I found no suitable topic of its own (surprisingly), so I decided to make this one. I want to talk to you about certain scientific advancements, discuss their ethics, maybe - just talk about 'em.
So to kick us off, I'd like you to view this short video by Wheezy Waiter on some issues raised regarding teleportation:
And refer you to an interesting string of comments in its comment section:
to which I replied withDontMockMySmock wrote:
The question of teleportation is intimately linked with the question of what "you"/the ego/consciousness/whatever is. So here's my take on it.
Minds are made of neurons, and neurons are made of carbon, nitrogen, hydrogen, oxygen, and so on. There is nothing inherently "me" in a disorganized pile of those atoms. I hope that's obvious. And since those atoms are, factually actually, super indistinguishable from one another (according to quantum physics), the atoms in my brain are no different than the atoms in the pile, except of course for the fact that the atoms in my brain are organized differently. So what "I" am is not a physical thing, but a pattern. "Death" is what happens when that pattern ceases to have the nature of "alive"-ness (which is a characteristic of patterns).
So it doesn't matter whether the atoms that once made up my brain are destroyed/disorganized via quantum teleportation or whatever, so long as the pattern survives, either rebuilt on another set of atoms. "I" didn't die, I survived in a new brain.
So there's nothing to worry about with that sort of teleportation.
Of course, if you believe in some kind of nonphysical "soul," well, you might have problems with that idea. But I'd have to ask you where you got any kind of reliable evidence for such a thing, and you'd probably be unable to present anything remotely satisfying, and I'd quietly wish that you would shut up and go away. So, I hope you don't have such a belief, whoever you are who just read this.Ryan Wolff wrote:I totally agree.Wheezy Waiter wrote:Oh man, Ryan and I went over this many times. I don't disagree with what you're saying in terms of what the "self" is. But this doesn't fully convince me that if you break down my parts and recreate them EXACTLY the same some where else it would still be a continuation of the experience that my current matter has. If the exact same atoms were being used on the other end, then sure, that might work. But if it's entirely different atoms then you can't convince me that the perpetuation of my current matter's experience would continue.JillH1995 wrote:People often forget that all the atoms in their bodies are replaced periodically. Some take much longer than others, but all the atoms are eventually replaced. Those new atoms are still the same you as the old ones. Teleportation would just be doing the replacing all at once rather than slowly over time.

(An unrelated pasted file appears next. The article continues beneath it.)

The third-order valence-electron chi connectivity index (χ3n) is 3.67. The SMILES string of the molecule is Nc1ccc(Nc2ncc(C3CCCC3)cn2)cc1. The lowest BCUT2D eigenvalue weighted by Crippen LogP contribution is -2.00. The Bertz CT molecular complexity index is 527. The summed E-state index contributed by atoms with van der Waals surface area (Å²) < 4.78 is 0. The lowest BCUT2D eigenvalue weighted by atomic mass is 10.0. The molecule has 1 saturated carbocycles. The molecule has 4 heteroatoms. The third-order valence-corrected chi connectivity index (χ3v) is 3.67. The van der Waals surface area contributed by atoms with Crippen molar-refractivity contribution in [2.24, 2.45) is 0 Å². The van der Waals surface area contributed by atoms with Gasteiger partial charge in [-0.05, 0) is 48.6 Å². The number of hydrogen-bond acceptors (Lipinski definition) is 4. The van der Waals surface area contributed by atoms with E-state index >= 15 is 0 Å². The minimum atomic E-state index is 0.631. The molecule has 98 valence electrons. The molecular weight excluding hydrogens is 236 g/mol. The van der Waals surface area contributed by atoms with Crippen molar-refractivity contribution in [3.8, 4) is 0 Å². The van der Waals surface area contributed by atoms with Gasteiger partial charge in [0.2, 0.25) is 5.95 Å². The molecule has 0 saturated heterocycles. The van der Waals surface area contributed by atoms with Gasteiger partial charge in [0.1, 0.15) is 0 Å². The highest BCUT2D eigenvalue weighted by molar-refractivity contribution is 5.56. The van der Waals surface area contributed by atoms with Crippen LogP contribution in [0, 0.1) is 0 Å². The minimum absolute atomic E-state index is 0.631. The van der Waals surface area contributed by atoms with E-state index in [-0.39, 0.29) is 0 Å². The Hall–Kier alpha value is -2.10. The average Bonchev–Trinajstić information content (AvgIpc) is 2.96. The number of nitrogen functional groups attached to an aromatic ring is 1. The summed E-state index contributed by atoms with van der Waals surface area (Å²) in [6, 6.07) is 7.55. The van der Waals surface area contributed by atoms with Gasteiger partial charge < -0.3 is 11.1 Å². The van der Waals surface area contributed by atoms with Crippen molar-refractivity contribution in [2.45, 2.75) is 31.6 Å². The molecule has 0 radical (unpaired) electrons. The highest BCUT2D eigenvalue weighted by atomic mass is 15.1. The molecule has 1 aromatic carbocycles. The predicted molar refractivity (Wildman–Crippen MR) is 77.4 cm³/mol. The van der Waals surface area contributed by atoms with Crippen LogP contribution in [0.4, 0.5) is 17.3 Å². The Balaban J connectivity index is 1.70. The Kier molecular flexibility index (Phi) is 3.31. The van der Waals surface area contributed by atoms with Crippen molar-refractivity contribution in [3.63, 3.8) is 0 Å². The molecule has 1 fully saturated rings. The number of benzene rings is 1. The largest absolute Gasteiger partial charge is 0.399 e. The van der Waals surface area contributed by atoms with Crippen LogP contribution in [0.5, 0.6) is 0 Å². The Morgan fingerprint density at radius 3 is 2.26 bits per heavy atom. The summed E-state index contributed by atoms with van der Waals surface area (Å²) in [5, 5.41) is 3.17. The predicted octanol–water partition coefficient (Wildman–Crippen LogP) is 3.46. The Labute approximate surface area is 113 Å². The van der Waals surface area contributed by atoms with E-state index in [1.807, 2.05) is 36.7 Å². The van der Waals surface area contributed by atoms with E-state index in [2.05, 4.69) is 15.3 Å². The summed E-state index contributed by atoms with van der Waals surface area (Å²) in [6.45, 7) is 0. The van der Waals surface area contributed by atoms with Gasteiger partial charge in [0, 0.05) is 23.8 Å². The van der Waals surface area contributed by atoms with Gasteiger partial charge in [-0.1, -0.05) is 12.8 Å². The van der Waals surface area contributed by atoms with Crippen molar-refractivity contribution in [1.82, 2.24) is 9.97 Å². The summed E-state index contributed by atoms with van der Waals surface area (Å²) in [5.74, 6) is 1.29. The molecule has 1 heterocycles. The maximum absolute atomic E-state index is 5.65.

What are your views?Shrooblord wrote:+JillH1995 Which is an interesting point in its own right; when ceratin atoms are being replaced, oh say, the atoms that make up one of the key brain cells that hold your dearest childhood memory, are those memories 'shoved' onto another braincell while the previous is undergoing (instantaneous) maintenance, to be put back to their 'rightful owner' once it's done rearranging its new atoms?
Say that is true - then what would a simultaneous reshuffling of atoms by use of teleporter do to you and those memories? There'd be no 'backup generators' active to shove the memories onto while the atoms on the other side of the teleporter are being rearranged into the new you. Do you forget your past experiences? Do they rearrange to form a new memory that is more like a dream since it never factually happened? Or is everything retained perfectly?
So is it important that the replacing happens over time, or can you simply rearrange a bunch of atoms in the correct order to reform the 'self' like +DontMockMySmock suggested? Could you then create a database of human patterns and at any one point resurrect someone from the dead, given the right combination of patterns? Could you, in fact, make a snapshot of someone in their twenties and then transfer memories over from a forty year-old version of them back into a twenty year-old snapshot?
Also byteshifting becomes a serious issue. What happens when data transfer between two teleporter units becomes inconsistent with reality? When a simple decimal point in the values that make up the 'pattern that is you' is accidentally shifted, who does that 'you' become when the pattern is rebuilt on the other side?
Thank you, Wheezy - this simple video helps raise some interesting discussion.